Brighton college has replaced its traditional school uniform with a “trouser uniform” and a “skirt uniform” which students can chose between. There is no longer skirts for girls and trousers for boys. Headteacher Richard Cairns said this change came following requests from “a small number of families”. Cairns was happy to comply as the choice tied “in with my strong personal belief that youngsters should be respected for who they are”.
It is refreshing to hear a headteacher speaking out that “if some boys and girls are happier identifying with a different gender from that in which they were born, then my job is to make sure we accommodate that”. I am a big fan of Cairns new inclusive school uniform policy. He truly seems to have the wellbeing of his students at the fore of his work. The decision to have one trouser and one skirt uniform, rather than a girls uniform and a boys uniform, was in an effort to “abolish the notion of boys’ and girls’ schools altogether”.
Cairns decision is timely, fitting in with recent discussions surrounding the need for more than two gender options. This has hit the news recently with discussion about declaring one’s gender on a passport. The key question that has arisen is what if you are neither girl nor boy; female or male. What if you are born one way but identify as the other? Which gender should be specified on your passport. More to the point, why should we be forced to pigeon hole ourselves? In this 21st century world of seemingly endless options, perhaps it is time for us to have more than two for something so central to our identity as gender.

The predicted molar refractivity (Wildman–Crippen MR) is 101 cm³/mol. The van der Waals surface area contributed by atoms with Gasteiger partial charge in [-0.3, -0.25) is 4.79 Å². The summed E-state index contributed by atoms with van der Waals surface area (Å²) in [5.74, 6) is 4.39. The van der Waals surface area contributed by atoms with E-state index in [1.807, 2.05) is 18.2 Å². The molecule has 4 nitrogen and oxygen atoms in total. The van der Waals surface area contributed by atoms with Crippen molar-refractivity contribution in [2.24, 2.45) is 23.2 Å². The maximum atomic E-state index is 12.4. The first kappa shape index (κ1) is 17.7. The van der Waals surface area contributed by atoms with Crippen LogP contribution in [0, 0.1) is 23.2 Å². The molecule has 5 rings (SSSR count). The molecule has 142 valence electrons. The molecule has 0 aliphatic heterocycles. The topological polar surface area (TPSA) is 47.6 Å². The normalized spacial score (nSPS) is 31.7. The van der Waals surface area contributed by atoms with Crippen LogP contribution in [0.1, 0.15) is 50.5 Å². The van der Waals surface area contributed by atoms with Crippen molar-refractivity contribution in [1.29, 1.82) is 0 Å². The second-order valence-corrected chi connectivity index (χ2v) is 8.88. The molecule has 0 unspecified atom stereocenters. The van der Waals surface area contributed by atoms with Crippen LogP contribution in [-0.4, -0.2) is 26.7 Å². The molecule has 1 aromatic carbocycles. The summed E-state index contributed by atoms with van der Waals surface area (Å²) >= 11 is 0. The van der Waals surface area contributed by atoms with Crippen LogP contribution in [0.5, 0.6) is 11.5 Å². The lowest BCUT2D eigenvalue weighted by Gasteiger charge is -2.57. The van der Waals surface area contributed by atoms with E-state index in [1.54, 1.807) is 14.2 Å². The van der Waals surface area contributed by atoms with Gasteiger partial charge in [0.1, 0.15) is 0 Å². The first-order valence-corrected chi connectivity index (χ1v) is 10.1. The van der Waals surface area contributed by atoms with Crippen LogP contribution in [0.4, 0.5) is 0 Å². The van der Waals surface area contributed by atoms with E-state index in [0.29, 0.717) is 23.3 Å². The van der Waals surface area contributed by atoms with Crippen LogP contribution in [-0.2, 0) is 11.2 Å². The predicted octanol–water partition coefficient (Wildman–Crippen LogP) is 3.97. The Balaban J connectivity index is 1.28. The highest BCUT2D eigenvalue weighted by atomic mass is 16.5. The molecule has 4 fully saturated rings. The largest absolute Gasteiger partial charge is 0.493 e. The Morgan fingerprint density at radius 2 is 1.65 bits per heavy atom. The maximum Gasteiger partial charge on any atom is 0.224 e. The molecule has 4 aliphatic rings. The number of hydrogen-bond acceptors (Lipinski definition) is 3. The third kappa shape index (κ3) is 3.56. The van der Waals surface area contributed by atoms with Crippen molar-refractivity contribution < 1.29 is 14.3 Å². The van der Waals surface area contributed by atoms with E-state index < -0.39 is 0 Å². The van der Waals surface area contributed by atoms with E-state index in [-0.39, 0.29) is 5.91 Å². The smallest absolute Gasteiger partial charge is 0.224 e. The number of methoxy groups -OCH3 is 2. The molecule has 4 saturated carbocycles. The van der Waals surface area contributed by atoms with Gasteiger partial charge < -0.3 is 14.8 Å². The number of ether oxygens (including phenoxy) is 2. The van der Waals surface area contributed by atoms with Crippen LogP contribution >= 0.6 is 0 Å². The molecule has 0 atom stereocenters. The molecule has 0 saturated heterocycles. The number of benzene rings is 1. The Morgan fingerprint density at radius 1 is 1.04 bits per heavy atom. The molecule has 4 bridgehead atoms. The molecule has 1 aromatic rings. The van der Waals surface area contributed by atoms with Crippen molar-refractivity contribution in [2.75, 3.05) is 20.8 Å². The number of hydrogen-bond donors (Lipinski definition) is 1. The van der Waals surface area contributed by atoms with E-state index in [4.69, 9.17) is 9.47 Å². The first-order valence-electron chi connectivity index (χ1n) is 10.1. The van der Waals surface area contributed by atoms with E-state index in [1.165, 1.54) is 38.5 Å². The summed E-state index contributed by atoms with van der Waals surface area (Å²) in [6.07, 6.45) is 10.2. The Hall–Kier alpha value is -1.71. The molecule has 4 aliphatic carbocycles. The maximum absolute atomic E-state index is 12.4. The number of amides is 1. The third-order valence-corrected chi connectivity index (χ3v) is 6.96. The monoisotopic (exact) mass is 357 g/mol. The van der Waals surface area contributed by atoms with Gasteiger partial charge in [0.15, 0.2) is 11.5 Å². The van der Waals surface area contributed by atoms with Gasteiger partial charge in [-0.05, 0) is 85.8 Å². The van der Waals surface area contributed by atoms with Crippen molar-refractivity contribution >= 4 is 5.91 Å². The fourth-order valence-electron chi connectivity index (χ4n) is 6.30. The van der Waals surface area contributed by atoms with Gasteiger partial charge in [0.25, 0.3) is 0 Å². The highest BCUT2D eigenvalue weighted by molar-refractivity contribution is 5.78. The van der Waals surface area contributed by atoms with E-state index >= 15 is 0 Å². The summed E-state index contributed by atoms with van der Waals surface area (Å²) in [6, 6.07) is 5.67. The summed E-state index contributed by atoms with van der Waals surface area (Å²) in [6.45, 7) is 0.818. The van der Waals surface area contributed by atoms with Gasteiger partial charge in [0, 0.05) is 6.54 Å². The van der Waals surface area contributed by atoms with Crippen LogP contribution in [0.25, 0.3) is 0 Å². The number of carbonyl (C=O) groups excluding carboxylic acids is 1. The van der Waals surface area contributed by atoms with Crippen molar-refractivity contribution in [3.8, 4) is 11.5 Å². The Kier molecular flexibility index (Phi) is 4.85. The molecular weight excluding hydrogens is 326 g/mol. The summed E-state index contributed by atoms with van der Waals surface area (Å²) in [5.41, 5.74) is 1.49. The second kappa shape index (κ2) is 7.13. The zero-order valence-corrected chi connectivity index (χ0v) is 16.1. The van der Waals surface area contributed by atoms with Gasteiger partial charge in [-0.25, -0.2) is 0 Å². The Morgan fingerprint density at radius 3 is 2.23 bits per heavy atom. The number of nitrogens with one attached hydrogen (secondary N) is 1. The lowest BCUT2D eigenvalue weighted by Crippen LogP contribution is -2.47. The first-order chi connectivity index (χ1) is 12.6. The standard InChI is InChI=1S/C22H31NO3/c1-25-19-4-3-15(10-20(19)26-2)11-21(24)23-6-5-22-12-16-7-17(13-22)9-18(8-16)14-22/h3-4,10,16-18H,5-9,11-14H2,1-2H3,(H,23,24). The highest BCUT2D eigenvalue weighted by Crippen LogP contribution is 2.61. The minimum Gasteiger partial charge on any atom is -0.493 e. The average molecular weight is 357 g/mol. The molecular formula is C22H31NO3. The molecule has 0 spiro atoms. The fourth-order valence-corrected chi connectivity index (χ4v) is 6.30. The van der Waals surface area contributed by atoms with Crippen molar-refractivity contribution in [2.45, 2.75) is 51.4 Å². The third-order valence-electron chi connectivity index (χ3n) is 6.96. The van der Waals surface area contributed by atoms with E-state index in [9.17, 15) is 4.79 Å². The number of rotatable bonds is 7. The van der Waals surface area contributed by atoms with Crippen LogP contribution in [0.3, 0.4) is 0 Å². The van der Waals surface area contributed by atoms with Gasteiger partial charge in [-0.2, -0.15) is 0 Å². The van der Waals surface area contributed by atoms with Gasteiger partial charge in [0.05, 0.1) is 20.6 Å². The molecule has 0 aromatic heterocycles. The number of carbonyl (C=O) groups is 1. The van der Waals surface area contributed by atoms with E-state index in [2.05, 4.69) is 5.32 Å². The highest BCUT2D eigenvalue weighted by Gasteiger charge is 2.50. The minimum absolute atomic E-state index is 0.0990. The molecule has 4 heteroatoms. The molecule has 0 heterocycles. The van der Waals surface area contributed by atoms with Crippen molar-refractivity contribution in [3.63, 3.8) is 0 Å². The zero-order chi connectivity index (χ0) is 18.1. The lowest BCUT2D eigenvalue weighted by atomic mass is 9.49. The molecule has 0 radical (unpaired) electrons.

I first truly encountered the discussion on gender identity when writing my dissertation (on gendered perspectives in the ancient world). I found that I subscribed to Judith Butler’s theory of Gender Performativity described in her book Gender Trouble. Butler suggests that whereas sex is a biological construct determined by our physical endowments, gender is a more fluid concept. For Butler, gender is determined by our behaviours and which gender, male or female, our behaviour belongs to based on societal determination. For example, you may be born a male but according to your behaviour and actions you are female because you act/dress etc. in a way considered female by society. In this way, one can be born to one sex but define themselves as another.
One reason I like this theory is for the division between sex and gender. We frequently use them as interchangeable concepts which Butler separates. This theory also allows for greater understanding from people that one’s sex and gender can be different. You may be born a female but identify as a male. Although this does not answer the question of whether we require a more extensive gender spectrum than the binary one in existence, I do think Butler’s theory is helpful.
The Gender Identity Research & Education Society (GIRES) estimates that about 1% of the British population are gender nonconforming to some degree. Although this may not seem like a huge amount but it gains greater weight when we consider that the British population was calculated as 63,489,234 people in 2014. Despite a substantial number of people identifying as gender nonconforming they remain subject to abuse in society. Incredibly, a report on transgender teens in 2014 in the UK found that 48% of trans people under 26 said they had attempted suicide, and 30% said they had done so in the past year, while 59% said they had at least considered doing so (to read the full story click here). It is my hope that more strategies like non-gender uniforms in schools and a greater amount of choice gender-wise will promote understanding. Until such time, I will be here reminding you all that we need to banish binary gender options.